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US Defense inspector general to probe Marine delays in delivering reinforced trucks, lasers

US Defense inspector general to probe Marine delays in delivering reinforced trucks, lasers

An investigation into allegations the U.S. Marine Corps delayed sending blast-resistant trucks to Iraq also will examine whether the Marines were negligent in delivering a laser to divert drivers and people from checkpoints and convoys, according to a memo obtained by The Associated Press.
Marines on the front lines sought the tool, known as a Compact High Power Laser Dazzler, but stateside acquisition officials did not deliver it, said a civilian Marine Corps official. A less effective laser eventually was sent, but delays of nearly 18 months may have led to an untold number of Iraqi civilian casualties, according to allegations by the official, an internal critic whose claims are being investigated.
The deaths and injuries occurred when civilians mistaken as enemy forces got too close to guarded areas and U.S. troops lacked a nonlethal method to force them away, according to the official. The Iraqi government has complained about such incidents in the past.
The dazzler emits a powerful stream of green light that stops or redirects oncoming traffic by temporarily impairing the driver's vision. Without it, troops open fire when warning signals are ignored or not seen.
The Marine Corps has stressed that the allegations made by the official, Franz Gayl, reflect his personal views. Gayl's conclusions stem from a series of case studies he was conducting for the Marine Corps plans, policies and operations department about the wartime acquisition system.
Gayl has been ordered to end the project, according to Adam Miles of the Government Accountability Project in Washington. Gayl filed for whistle-blower protection last year, a system that protects government employees who report slipshod or unlawful conduct.
The AP reported Monday that the Marine Corps had asked the Pentagon inspector general to look into Gayl's charges that a nearly 2-year lag in the fielding of mine-resistant, ambush-protected trucks resulted in the deaths of or injuries to hundreds of U.S. Marines in vehicles hit by roadside bombs.
A Feb. 20 memo from Gen. Robert Magnus, assistant commandant of the Marine Corps, to the Pentagon inspector general requests that the dazzler allegations also be investigated.
The memo, obtained Tuesday by the AP, notes that a Naval Audit Service review of the system for rapidly shipping needed gear to be deployed was completed recently. The Marine Corps has said that audit found shortcomings and fixes are being done.
Gayl's charges are related to "human interaction and motivation" within the acquisition system, Magnus said.
After the Naval Audit Service began its review, "allegations surfaced that the Marine Corps had not acted with alacrity in responding to the needs of deployed units, and specifically that mismanagement on the part of Marine officials cost Marine lives by not acquiring (MRAP) vehicles or laser dazzlers in a timely fashion," Magnus wrote.
Lt. Gen. John Castellaw, the deputy commandant for programs and resources, told AP on Wednesday that the Marine Corps' No. 1 priority is to get the best gear to troops in combat as quickly as possible. Marine leaders take Gayl's allegations seriously, he said.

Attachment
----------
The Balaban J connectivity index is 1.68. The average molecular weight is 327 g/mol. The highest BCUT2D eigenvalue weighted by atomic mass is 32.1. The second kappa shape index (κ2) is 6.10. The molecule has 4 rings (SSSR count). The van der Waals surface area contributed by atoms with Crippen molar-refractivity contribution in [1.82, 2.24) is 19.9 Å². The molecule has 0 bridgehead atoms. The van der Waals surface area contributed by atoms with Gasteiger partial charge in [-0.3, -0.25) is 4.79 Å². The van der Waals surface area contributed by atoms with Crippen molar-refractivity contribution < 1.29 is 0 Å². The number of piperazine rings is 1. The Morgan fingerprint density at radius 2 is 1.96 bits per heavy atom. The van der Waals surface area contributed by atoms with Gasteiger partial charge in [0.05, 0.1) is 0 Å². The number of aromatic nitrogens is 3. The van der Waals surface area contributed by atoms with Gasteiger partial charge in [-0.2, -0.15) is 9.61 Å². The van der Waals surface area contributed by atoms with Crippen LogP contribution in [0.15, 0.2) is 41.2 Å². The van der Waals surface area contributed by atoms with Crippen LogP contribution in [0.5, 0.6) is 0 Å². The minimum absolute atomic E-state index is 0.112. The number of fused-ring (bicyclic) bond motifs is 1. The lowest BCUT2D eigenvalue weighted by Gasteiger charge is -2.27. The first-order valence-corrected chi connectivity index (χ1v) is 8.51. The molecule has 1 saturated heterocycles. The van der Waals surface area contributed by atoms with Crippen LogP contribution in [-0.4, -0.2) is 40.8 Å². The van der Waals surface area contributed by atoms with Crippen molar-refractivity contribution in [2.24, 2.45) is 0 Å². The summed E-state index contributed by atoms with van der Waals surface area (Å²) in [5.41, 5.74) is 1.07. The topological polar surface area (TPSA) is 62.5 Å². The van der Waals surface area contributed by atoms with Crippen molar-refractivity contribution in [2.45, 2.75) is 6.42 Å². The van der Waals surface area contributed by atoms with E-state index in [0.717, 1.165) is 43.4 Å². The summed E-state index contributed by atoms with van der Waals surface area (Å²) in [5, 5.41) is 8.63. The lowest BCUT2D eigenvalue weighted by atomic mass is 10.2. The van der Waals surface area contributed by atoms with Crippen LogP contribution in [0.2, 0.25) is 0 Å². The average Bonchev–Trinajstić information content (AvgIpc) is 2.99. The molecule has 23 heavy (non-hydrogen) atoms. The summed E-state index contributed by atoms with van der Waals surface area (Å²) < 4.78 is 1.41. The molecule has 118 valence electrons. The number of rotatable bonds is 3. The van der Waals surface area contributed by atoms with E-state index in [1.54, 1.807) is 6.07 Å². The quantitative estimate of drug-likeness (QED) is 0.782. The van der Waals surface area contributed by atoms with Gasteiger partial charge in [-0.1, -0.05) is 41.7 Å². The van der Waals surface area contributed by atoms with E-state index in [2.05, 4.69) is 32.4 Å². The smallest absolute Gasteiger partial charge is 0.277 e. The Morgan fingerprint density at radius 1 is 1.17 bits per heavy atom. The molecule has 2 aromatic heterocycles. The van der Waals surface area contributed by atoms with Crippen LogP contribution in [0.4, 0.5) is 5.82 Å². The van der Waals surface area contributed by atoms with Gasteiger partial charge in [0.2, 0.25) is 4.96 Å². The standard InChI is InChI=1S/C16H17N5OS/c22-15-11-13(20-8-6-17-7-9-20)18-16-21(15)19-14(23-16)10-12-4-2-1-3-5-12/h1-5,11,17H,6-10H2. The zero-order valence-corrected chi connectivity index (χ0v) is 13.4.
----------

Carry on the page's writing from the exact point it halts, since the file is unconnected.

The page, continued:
"We want to know the truth," Castellaw said, speaking to AP ahead of a hearing on the Marine Corps' budget for the fiscal year that begins Oct. 1.
"We will cooperate fully (and) openly," Castellaw told members of the House subcommittee on seapower and expeditionary forces when asked about the IG investigation.
Castellaw said he and Magnus have read Gayl's studies "cover to cover."
"The Marine Corps has not muzzled this individual," Castellaw said.
Gayl is free produce further studies, the general told the panel, but his work on the MRAP project has ended.
Also on Wednesday, four senators asked Defense Secretary Robert Gates to open a wider investigation that examines the wartime procurement practices of all the military branches.
"It is difficult to reform while engaged in the fight, but we believe we must if we are going to win the fight," wrote Sens. Joseph Biden, Kit Bond, Jay Rockefeller and Ted Kennedy. Bond is a Republican, the others are Democrats.
Maj. Manuel Delarosa, a Marine Corps spokesman, cited Gayl's claims, congressional interest, and questions of troop safety as primary reasons the inspector general was asked to examine the MRAP and dazzler acquisitions.
Gayl, a retired Marine officer, is science and technology adviser to Lt. Gen. Richard Natonski, who heads the plans, policies and operations department.
Gayl completed a case study on the Compact High Power Laser Dazzler on Feb. 14. In it, he notes that Marines stationed in western Iraq filed an urgent request for the tool in June 2005. And he said the 2005 request and subsequent pleas for the dazzler were not met.
"The urgency of the operational need for dazzlers was not debatable, since the tragedies it was designed to mitigate had already been experienced," Gayl wrote.
Marines in Iraq became so frustrated at the delays they bypassed normal acquisition procedures and used money from their own budget to buy 28 of the dazzlers directly from LE Systems, a small American company, according to Gayl. The dazzlers cost about $8,000 (euro5,300) each.
Because the lasers had not passed a safety review process, stateside authorities barred the Marines from using them, his report states. There were also questions raised about whether the LE Systems could build sufficient numbers of the dazzlers. LE Systems has said it could meet the demand.
In January 2007, nearly 18 months after the first request, Gayl said the Marines received a less capable laser warning device built by a different company.


Updated : 2020-11-30 12:42 GMT+08:00